Lync 2013 CWEs – Breaking Change to Context Package Registration
Recently I blogged about a breaking change in Lync 2013 regarding authentication of CWEs.
It seems there’s another one.
Lync 2010 – User or Machine
In Lync 2010 you can register CWEs in one of two places in the registry – the LocalMachine hive or the CurrentUser hive.
The current MSDN documentation on registering CWEs has both these locations:
Registration Data Values Add the context application GUID as a key under either of these two paths: HKEY_CURRENT_USER\Software\Microsoft\Communicator\ContextPackages HKEY_LOCAL_MACHINE\Software\Policies\Microsoft\Communicator\ContextPackages
This is useful, because it means that large-scale roll-outs don’t have to worry about targeting specific users on machines. It’s also led to a mix of different settings in the wild, with some customers using LocalMachine and some using CurrentUser.
Lync 2013 – All Change
In our Lync 2013 lab we ran into problems with Lync thinking that our context packages weren’t registered, when we knew full well that they were. By trial-and-error we discovered that only packages registered to the User Hive were doing anything.
We reached out to Microsoft for clarification. They have confirmed that this is indeed the case: all CWEs in Lync 2013 must be registered to the User Hive.
To clarify: In Lync 2013 you can only register CWEs using the UserHive path, NOT the LocalMachine one.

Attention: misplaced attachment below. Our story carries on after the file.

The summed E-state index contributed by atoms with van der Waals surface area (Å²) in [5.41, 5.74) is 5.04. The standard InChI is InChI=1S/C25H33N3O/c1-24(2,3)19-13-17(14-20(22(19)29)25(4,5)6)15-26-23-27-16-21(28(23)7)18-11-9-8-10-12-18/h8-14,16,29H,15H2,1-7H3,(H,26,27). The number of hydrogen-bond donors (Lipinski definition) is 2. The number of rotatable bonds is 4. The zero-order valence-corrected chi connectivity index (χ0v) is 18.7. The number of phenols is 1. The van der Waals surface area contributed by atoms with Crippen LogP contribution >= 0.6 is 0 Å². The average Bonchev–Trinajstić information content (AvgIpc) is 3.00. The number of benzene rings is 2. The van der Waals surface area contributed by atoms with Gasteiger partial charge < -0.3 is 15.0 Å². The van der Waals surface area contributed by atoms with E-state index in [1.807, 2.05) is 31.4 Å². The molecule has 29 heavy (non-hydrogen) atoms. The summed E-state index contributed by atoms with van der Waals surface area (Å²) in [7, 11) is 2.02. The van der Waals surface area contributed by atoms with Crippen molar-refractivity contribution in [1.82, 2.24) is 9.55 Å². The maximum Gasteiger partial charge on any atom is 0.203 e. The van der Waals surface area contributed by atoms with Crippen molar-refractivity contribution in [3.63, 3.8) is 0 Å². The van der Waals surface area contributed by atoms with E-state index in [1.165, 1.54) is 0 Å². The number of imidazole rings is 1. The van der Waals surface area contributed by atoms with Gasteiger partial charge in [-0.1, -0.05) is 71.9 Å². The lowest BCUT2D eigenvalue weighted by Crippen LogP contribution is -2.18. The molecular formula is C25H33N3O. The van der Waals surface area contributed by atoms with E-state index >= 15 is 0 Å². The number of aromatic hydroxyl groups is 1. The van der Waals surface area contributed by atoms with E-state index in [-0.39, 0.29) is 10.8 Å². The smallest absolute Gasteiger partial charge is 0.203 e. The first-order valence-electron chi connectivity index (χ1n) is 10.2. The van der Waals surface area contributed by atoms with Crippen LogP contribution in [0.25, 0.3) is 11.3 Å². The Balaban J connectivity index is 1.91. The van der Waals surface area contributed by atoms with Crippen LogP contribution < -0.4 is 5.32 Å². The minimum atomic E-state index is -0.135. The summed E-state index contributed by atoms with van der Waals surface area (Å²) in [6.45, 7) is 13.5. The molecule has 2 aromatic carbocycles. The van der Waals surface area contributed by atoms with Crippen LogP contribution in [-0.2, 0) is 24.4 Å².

New Registry Keys
In addition, in the User Hive – there’s now a NEW LOCATION for registering CWEs:
Luckily the contents of the key don’t seem to have changed.
(it’s worth pointing out that in my testing on the Lync 2013 Preview client, the ‘old style’ of User Hive key still worked fine for me, though I imagine this isn’t supported and might get removed by the time 2013 goes to RTM)
On the face of it, this is a fairly sensible, though annoying change. Sensible because it will be better to have just one location to look in for context packages. Annoying because we will have to update ever client machine when they upgrade to Lync 2013 with new package information. (and really annoying if they keep the old UserHive location active, because we won’t know if there are any clients sitting on a time-bomb)
However, the real issue here is that this information isn’t being widely communicated to Lync Developers. In fact, looking at the preview 2013 MSDN documentation, which you can see here, both methods are still shown as valid. Microsoft kindly pointed me to this page, Migrating Your Application to Lync 2013 Preview. It’s definitely worth a read and worth checking back for updates. I’ll put something on the front page about it as well.